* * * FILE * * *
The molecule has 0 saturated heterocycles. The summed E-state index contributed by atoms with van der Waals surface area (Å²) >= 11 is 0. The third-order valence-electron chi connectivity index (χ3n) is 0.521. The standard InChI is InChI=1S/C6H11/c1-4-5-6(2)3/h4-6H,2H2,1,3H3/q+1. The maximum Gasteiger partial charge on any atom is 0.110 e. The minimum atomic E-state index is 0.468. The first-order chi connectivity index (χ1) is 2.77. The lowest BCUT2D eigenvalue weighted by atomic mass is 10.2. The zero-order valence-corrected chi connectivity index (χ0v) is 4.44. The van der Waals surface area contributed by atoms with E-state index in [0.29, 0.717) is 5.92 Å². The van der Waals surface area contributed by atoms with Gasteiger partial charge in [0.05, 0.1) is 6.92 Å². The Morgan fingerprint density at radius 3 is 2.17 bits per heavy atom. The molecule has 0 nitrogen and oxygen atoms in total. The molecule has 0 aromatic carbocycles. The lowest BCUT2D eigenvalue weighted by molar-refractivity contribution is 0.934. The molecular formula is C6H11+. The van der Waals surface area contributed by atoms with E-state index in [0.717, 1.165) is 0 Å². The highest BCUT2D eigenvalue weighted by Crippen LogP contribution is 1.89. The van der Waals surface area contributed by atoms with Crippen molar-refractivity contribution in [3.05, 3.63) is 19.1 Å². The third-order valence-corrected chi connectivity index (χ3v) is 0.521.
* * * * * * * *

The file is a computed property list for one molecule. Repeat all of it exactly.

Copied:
The molecule has 0 saturated heterocycles. The summed E-state index contributed by atoms with van der Waals surface area (Å²) >= 11 is 0. The third-order valence-electron chi connectivity index (χ3n) is 0.521. The standard InChI is InChI=1S/C6H11/c1-4-5-6(2)3/h4-6H,2H2,1,3H3/q+1. The maximum Gasteiger partial charge on any atom is 0.110 e. The minimum atomic E-state index is 0.468. The first-order chi connectivity index (χ1) is 2.77. The lowest BCUT2D eigenvalue weighted by atomic mass is 10.2. The zero-order valence-corrected chi connectivity index (χ0v) is 4.44. The van der Waals surface area contributed by atoms with E-state index in [0.29, 0.717) is 5.92 Å². The van der Waals surface area contributed by atoms with Gasteiger partial charge in [0.05, 0.1) is 6.92 Å². The Morgan fingerprint density at radius 3 is 2.17 bits per heavy atom. The molecule has 0 nitrogen and oxygen atoms in total. The molecule has 0 aromatic carbocycles. The lowest BCUT2D eigenvalue weighted by molar-refractivity contribution is 0.934. The molecular formula is C6H11+. The van der Waals surface area contributed by atoms with E-state index in [0.717, 1.165) is 0 Å². The highest BCUT2D eigenvalue weighted by Crippen LogP contribution is 1.89. The van der Waals surface area contributed by atoms with Crippen molar-refractivity contribution in [3.05, 3.63) is 19.1 Å². The third-order valence-corrected chi connectivity index (χ3v) is 0.521.